Canon EOS M5 – this is an older camera, and there probably isn’t a future for the EF-M mount now that Canon has started to release APS-C mirrorless cameras with an RF mount, but it has served as my test camera for EF-M mount lenses over recent years.
I also borrow Fujifilm cameras from Fujifilm Canada when I review either X-mount (APS-C) or GF-mount (Medium Format) Fuji gear.
Sony G Master lenses – I tend to buy premium lenses for my own kit when they are superior to the competition.
I currently have two Sony G Master lenses in my personal kit – the 35mm F1.4 and 135mm F1.8 GM lenses. The former has a wonderfully compact design and great optics; the latter is one of the most superior optical instruments I’ve reviewed. I plan to add the Sony 50mm F1.2 GM lens to my kit this year.
Tamron zoom lenses – really intriguing lenses. I own three of them, including the premium 35-150mm F2-2.8 VXD, a fantastic zoom lens with an amazing focal length and brighter than typical maximum aperture. It’s my favorite overall zoom lens right now and the one I reach for most often for event settings.
I also own the Tamron 17-28mm F2.8 – a very competent and lightweight wide-angle zoom, and the Tamron 28-200mm F2.8-5.6 RXD that I use primarily for travel. It has a great focal range and surprisingly strong optical performance.
Sigma 85mm f/1.4 DN – this is an incredibly strong portrait prime lens with both beautiful bokeh and extremely sharp detail.
Samyang Prime lenses – Samyang has two separate tiers of lenses on Sony, and I like both of them. The first tier is their extremely compact “tiny” series that combine very small size with surprisingly strong optics.
I have the 24mm, 45mm, and 75mm F1.8 lenses in that series and use them all regularly for when I want to travel light. They also have a “pro” level series, and I currently use their 50mm F1.4 II and 135mm F1.8 lenses from that level.
Voigtlander 65mm f/2 APO Macro – this lens is only a 1:2 level macro and is manual focus only, but it has incredibly good optics and a wonderful manual focus ring. It’s my go-to lens for shooting product photography for my channel.
Sony 200-600mm G – my go-to long telephoto lens. It’s a bit large, but the internally zooming design is a joy to use once you’re on-site. The autofocus and optics are among the best I’ve seen in this class of lenses.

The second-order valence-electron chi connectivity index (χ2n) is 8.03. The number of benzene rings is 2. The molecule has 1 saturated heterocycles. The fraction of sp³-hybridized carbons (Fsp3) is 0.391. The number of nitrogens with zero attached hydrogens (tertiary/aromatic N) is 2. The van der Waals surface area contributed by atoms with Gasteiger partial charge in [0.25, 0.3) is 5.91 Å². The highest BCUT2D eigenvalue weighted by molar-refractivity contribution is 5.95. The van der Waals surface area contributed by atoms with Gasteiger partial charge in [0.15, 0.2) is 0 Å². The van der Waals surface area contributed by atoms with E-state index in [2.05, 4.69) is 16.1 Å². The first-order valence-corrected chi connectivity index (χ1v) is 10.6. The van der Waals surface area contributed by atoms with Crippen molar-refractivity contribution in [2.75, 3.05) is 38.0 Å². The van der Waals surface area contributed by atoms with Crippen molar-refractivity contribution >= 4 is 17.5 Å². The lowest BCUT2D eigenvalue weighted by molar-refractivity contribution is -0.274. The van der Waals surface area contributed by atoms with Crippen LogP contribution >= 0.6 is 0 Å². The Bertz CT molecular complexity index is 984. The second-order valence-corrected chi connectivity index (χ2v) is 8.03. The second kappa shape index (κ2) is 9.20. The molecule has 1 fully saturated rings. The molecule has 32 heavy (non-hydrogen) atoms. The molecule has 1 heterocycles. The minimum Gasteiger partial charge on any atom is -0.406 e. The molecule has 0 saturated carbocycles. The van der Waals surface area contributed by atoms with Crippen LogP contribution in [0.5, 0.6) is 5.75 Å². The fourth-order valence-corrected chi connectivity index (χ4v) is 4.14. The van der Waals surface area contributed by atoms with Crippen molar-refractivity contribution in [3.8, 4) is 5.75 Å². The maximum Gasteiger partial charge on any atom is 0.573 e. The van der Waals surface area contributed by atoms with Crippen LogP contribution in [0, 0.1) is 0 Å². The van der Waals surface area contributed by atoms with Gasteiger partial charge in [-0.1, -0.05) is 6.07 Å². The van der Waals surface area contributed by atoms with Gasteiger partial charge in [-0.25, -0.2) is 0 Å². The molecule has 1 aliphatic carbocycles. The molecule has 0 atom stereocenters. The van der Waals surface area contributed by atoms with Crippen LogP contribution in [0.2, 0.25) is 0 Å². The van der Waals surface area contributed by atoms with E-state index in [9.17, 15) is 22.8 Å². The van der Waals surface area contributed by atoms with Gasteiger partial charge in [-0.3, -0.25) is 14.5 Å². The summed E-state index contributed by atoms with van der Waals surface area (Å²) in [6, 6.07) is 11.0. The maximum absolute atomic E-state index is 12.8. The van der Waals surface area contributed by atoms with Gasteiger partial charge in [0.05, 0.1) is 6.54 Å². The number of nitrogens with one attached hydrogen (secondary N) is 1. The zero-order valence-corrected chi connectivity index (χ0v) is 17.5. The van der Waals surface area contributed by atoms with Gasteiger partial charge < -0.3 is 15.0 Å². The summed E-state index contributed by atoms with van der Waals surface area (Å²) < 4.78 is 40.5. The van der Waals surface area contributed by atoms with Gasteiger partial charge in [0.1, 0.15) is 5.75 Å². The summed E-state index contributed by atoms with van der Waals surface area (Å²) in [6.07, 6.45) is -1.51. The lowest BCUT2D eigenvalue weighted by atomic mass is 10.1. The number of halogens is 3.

Canon L-series lenses – I have a couple of L-series lenses from Canon for my EOS R5, including one EF mount lens and the 35mm F1.4 II as Canon has not produced a high-end 35mm in the RF mount yet.
I also use the RF mount 24-105mm F4L because of the versatile focal length and acceptably good image quality. I have not invested in a lot of RF mount L series lenses as I find many of them to be overpriced, so I reach for Sony lenses instead.
Canon RF 50mm f/1.8 STM – this is a great value lens and a great size to bring along. This is arguably the best value lens on the RF platform and one that many people can afford.
Samyang primes – for a little while, it seemed like Samyang was really going to thrive on the RF mount system until Canon shut them down. This move on RF to be a closed platform is one that has really disappointed me.
Fortunately, both the Samyang AF 14mm F2.8 and 85mm F1.4 remain really competent options on my EOS R5 and are lenses I really enjoy using.
Laowa 90mm f/2.8 APO 2x Macro – this lens which I have in a Canon RF mount, is a killer for the macro that delivers a 2:1 level in an Apochromatic design. It is optically superior to most of the competition and is a lens I enjoy shooting with.
Irix 150mm f/2.8 Macro – this is one of the few EF mount lenses I have left in my kit so that I can use it on either my Canon or Sony cameras via an adapter. I’ve hung onto it because there are times when a longer focal length is useful for macro work, and the Irix offers a great combination of good build, good optics, and an affordable price point.